Bank of America, already one of the largest banks in Tarrant County in terms of deposits, is taking an even higher profile with its recent move into what can only be termed the heartbeat of Fort Worth – Sundance Square.
The bank last month moved into its new main location in the former D.H. Horton Tower, now to be renamed the Bank of America Tower.
“This gives us an opportunity to bring all our lines of business under one roof and allows us to operate more efficiently,” Mike Pavell, Fort Worth market president for Bank of America said.
“We are pleased to be the anchor tenant at the tower, giving us the opportunity to co-locate our Merrill Lynch, U.S. Trust, business banking, global banking and markets and retail teams so they can have stronger collaboration in better serving our clients while ensuring responsible growth to our company,” Pavell said.
Bank of America is leasing three full floors – 18, 21 and 24 – of commercial space in Sundance Square Tower 2 and is opening a 4,000-square-foot financial center on the ground floor, giving the bank a higher profile.
Approximately 170 employees will relocate to the new 68,000-square-foot space, but more could be added in the future, according to Pavell.
“We are excited to welcome Bank of America to Sundance Square. One of the most visible pieces of this addition will be the change in the building perspective, adding a retail bank to the ground level that will extend to the sidewalk will enhance the entire block,” said Johnny Campbell, president and CEO of Sundance Square.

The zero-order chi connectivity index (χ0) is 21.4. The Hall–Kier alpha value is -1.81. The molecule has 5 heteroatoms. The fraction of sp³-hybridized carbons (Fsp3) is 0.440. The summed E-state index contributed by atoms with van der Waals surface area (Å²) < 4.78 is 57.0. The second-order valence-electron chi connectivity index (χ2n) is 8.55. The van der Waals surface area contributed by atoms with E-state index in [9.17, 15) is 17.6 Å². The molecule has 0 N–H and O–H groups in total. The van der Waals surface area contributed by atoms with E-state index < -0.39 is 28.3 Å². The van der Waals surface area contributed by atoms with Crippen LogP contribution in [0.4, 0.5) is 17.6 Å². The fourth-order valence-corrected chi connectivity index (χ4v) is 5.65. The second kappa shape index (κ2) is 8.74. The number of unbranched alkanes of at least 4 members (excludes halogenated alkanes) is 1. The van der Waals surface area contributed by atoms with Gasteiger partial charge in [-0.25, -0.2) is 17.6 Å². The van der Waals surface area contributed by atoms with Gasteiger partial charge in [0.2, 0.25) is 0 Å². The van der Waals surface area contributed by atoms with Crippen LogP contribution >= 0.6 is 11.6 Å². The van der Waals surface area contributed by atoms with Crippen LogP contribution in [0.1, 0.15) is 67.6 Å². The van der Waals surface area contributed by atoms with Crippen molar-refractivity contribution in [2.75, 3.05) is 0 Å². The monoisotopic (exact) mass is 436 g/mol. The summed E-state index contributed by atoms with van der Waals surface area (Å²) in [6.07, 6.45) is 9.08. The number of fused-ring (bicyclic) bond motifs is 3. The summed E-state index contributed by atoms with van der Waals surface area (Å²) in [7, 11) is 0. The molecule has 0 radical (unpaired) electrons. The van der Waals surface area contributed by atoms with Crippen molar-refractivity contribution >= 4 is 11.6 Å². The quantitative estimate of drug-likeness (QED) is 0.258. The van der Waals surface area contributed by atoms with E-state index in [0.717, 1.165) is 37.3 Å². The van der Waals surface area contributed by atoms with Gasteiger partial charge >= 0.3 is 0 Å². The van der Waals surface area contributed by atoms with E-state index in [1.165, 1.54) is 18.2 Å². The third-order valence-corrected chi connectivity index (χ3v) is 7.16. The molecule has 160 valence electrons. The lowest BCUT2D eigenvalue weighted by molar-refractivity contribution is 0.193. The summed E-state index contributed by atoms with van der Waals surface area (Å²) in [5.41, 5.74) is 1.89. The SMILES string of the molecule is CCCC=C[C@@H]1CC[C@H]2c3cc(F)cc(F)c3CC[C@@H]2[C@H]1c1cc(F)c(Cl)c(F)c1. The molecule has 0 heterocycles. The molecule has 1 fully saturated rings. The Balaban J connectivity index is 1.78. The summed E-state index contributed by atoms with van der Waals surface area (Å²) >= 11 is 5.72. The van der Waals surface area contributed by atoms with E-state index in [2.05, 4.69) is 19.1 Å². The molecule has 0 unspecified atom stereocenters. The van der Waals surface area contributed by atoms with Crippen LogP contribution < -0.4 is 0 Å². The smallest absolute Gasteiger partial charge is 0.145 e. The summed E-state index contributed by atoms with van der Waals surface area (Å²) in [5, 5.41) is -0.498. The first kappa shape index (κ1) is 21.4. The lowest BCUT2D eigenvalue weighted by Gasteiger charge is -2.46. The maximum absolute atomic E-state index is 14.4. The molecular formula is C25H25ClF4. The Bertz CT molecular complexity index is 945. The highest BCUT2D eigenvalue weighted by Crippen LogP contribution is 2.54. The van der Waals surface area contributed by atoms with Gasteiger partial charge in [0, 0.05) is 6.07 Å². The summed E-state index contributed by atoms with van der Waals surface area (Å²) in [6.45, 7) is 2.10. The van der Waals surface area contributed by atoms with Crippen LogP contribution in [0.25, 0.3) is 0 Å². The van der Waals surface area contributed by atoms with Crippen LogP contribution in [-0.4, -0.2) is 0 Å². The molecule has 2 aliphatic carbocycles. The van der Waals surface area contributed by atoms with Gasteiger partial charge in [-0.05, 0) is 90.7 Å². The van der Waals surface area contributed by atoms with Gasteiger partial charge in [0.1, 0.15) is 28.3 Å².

David M. Schwarz Architects Inc. is the architectural firm of record for the Bank of America project, according to Sundance Square officials.
Bank of America’s existing Merrill Lynch operations, formerly in the neighboring Wells Fargo Tower, will move to the new location, along with Bank of America’s business banking, global banking and market teams from the previous Bank of America site at 500 W. Seventh St.
Bank of America is vacating that building, which was originally built in 1961 for First National Bank of Fort Worth.
Pavell said the move is part of the company’s One Company business integration strategy to better serve its customers by bringing consumer, small business and wealth management services under one roof.
“This is about the growth that we’ve seen here recently in Tarrant County from our business side, and the anticipated growth that we see over the next several years,” he said.
“Getting all those associates together so that we can continue to work together and go to market with a combined, consistent approach from that standpoint, is a big driver of what we’re doing there.
“And really, from a bigger picture, it’s just reflective of the overall growth opportunities that we see in Fort Worth and that Bank of America as a company sees here in putting more resources at play to go to market and address those growth needs and growth opportunities that we see,” he said.
In Tarrant County, Bank of America has increased the number of client-facing associates by 10 percent compared to last year – to staff the financial centers and keep up with increased customer demand, said Pavell.